In an effort to avoid transforming the FCA into “an all-purpose antifraud statute,” the Sixth Circuit recently reaffirmed that relators must plead a connection between the alleged fraud and an actual claim made to the government. The Sixth Circuit’s decision in United States ex rel. Ibanez v. Bristol-Myers Squibb confirms the long-held rule that absent very limited circumstances, FCA claims must be pled with particularity.
In Ibanez, former sales representatives for the defendant brought a qui tam FCA action alleging that the defendant engaged in a “complex, nationwide wide scheme” to improperly promote the antipsychotic drug, Abilify. The relators’ claims involved a long chain of causal links, which led to the eventual submission of false claims to the government. However, the relators failed to identify a representative claim, which ultimately led to the district court granting the defendant’s motion to dismiss and denying the relators’ motion to amend. In reaching this holding, the district court reasoned that the relators failed to satisfy Rule 9(b)’s pleading requirements—specifically, identifying a representative false claim that was actually submitted to the government and pleading the existence of such a false claim.
On appeal, relators encouraged the Sixth Circuit to apply the more “relaxed” exception to Rule 9(b)’s pleading requirements, which was the approach taken in United States ex rel. Prather v. Brookdale Senior Living Cmtys., Inc. In Prather, the Sixth Circuit made an exception to the usual, stringent pleading standard when “a relator alleges specific personal knowledge that relates to billing practices” and supports a “strong inference that a [false] claim was submitted.”
Even when construing the complaint in the light most favorable to the plaintiff, the Sixth Circuit affirmed the district court’s dismissal and declined to extend the more relaxed standard to the facts at hand. The Sixth Circuit noted that the Prather personal knowledge exception applies in extremely limited circumstances; in fact, the only time the Sixth Circuit ever applied the personal knowledge exception to FCA pleading requirements was in Prather itself. The Sixth Circuit reasoned that although the relators alleged knowledge of a complex scheme related to the promotion of Abilify, they lacked the “specific personal knowledge” required to apply the more relaxed, Prather exception. Accordingly, because the relators failed to identify a representative claim with specificity as to each necessary component of the alleged scheme, they failed to satisfy Rule 9(b)’s pleading requirements. The Sixth Circuit ultimately concluded that allowing the relators’ claims to succeed would, in essence, allow them to ‘“avoid the specificity requirements of Rule 9(b) by relying upon the complexity of the edifice which [they] created.”’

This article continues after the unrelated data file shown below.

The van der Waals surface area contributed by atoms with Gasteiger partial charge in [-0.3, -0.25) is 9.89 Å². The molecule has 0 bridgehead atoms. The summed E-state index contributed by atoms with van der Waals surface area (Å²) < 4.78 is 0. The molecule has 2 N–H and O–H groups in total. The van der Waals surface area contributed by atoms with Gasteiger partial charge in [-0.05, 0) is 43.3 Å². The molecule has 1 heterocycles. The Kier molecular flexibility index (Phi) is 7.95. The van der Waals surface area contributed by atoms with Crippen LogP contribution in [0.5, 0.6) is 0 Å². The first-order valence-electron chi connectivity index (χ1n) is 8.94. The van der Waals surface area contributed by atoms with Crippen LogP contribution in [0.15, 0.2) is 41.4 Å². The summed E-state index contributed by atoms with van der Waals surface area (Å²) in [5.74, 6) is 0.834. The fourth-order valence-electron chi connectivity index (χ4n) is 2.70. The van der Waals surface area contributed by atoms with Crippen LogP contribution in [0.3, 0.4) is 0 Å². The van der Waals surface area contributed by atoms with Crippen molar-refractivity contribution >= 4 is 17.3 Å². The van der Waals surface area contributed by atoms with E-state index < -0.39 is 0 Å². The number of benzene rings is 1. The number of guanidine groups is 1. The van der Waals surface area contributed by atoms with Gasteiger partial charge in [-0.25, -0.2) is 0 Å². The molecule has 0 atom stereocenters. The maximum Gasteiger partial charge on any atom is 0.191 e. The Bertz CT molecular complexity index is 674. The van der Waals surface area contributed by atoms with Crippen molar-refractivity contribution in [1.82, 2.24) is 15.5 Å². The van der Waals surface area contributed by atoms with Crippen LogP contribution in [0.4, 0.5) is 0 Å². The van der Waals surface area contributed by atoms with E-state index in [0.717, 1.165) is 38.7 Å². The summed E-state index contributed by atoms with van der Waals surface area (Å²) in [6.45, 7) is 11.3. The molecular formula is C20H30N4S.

Ibanez reaffirms that even if it is foreseeable that an action resulted in FCA liability, it is not enough for relators to show that a violation was likely—relators must instead plead the existence of such a false claim. Courts will likely apply the reasoning set forth in Ibanez in future FCA claims that involve complex fraudulent schemes, providing defendants accused of FCA fraud violations with the same protections as in other fraudulent circumstances and, potentially, making it more difficult for whistle blowers to succeed in certain FCA claims.